Panda's next huge challenge came just a few days later. I was scheduled to be one of the presenters at the Tufts Animal Expo which was being held at a convention center in downtown Boston. I couldn't leave Panda at home because there was no one to horse sit her during the day. But if I took her with me, Panda would have to handle city traffic, elevators, slippery marble floors, the exhibit hall and conference rooms, and long hours indoors. The overnight accommodations were taken care of by Sarah Stuurman. She arranged a stall for Panda at the barn where Sarah keeps her stallion, Gregor. By Tuesday I had decided to wimp out and leave Panda there during the day. There were just too many unknowns and stresses for such a young horse. My first presentation was at nine o'clock. If she couldn't handle the elevator, or refused to walk over the marble floors of the convention center, I'd be stuck.


That was Tuesday. Wednesday I decided that it was less stressful for Panda to go with me than it was to leave her by herself in a strange barn. Sarah was going to be with me. If Panda couldn't cope with the convention center, I could always leave her with Sarah. If she could handle her stallion, Gregor, she could certainly handle little Panda.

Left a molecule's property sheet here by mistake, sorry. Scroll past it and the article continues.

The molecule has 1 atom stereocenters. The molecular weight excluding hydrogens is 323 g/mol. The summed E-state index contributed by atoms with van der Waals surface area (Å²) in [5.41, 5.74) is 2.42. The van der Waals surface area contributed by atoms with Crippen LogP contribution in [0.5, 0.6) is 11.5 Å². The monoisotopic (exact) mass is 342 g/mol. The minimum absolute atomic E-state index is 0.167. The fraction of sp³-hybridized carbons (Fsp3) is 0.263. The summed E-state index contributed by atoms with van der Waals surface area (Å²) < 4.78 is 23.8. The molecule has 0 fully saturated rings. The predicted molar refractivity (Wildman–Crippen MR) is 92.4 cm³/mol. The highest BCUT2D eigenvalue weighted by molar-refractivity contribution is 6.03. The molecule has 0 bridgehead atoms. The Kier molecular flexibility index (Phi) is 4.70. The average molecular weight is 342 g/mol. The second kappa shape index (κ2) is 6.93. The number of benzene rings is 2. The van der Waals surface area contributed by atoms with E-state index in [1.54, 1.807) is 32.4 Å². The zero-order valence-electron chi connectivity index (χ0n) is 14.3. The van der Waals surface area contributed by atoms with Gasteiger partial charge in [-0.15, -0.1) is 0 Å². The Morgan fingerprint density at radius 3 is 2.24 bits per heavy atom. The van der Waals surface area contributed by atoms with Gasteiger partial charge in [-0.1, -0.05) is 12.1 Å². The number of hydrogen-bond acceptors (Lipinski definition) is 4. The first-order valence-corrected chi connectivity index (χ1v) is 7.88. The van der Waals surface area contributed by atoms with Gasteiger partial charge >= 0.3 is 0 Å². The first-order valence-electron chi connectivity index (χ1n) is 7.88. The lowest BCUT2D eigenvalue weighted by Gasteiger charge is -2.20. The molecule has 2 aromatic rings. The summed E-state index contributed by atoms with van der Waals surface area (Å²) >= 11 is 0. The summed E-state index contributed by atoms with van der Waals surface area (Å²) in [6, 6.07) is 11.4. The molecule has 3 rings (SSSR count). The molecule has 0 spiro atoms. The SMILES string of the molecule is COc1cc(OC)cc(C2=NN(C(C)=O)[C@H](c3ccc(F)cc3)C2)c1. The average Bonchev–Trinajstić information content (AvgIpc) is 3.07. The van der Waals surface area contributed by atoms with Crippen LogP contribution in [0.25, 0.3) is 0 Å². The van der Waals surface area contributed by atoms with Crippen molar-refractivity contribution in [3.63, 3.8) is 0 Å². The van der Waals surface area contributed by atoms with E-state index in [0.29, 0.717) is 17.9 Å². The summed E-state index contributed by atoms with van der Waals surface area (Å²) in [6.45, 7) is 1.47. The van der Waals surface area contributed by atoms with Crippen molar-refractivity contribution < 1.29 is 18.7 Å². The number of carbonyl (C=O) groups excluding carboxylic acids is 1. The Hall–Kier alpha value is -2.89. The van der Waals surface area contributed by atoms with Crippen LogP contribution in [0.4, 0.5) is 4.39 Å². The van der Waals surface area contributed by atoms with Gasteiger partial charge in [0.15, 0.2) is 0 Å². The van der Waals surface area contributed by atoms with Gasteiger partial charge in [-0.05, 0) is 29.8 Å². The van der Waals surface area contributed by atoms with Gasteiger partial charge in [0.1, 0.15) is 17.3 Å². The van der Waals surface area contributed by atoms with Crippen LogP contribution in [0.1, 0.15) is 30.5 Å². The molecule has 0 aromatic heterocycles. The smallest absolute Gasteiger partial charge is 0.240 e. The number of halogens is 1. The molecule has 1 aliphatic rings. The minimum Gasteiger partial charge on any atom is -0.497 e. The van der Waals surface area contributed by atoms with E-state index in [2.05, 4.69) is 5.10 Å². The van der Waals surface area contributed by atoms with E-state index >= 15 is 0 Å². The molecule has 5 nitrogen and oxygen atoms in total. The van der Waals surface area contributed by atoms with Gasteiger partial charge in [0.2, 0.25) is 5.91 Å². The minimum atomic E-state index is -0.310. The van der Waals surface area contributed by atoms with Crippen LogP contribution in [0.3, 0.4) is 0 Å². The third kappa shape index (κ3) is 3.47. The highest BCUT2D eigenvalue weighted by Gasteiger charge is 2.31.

I drove to Boston Wednesday afternoon. Panda dozed during most of the three hour trip, settled into her overnight accommodations, and didn't make too much of a fuss when I slipped away out of sight. She had learned at the Lyons' clinic that it was all right for me to disappear. It didn't cause the stress that it had just a few days before.


In the morning we got held up by commuter traffic so she was in the car longer than I would have liked. Before we went into the conference center, she had her first major test. Would she relieve on-cue in a parking lot? I put a couple of handfuls of shavings down on the pavement and gave her her cue. Without any hesitation Panda responded. I have to say, my mouth dropped open. I was not expecting the house breaking to be this easy!

Panda relieving on cue in a

downtown Boston parking lot.

I continued to be astonished by this little horse. Elevators, city traffic, slippery floors, crowds of people, she handled everything like a seasoned pro. My first presentation was at nine and lasted two hours. Panda showed off her repertoire of clicker-trained behaviors. Then I played some videos. The videos were projected up on a giant screen. The first horse I showed was a clip of Fig, taken from my first video. Panda watched the screen along with everyone else! Ann is going to have to get cable so Panda can watch Animal Planet!


When the tape stopped, Panda lay down for a nap. It didn't matter that she was surrounded by people. She stretched flat out on her side and had a long, and, I trust, wonderful dream.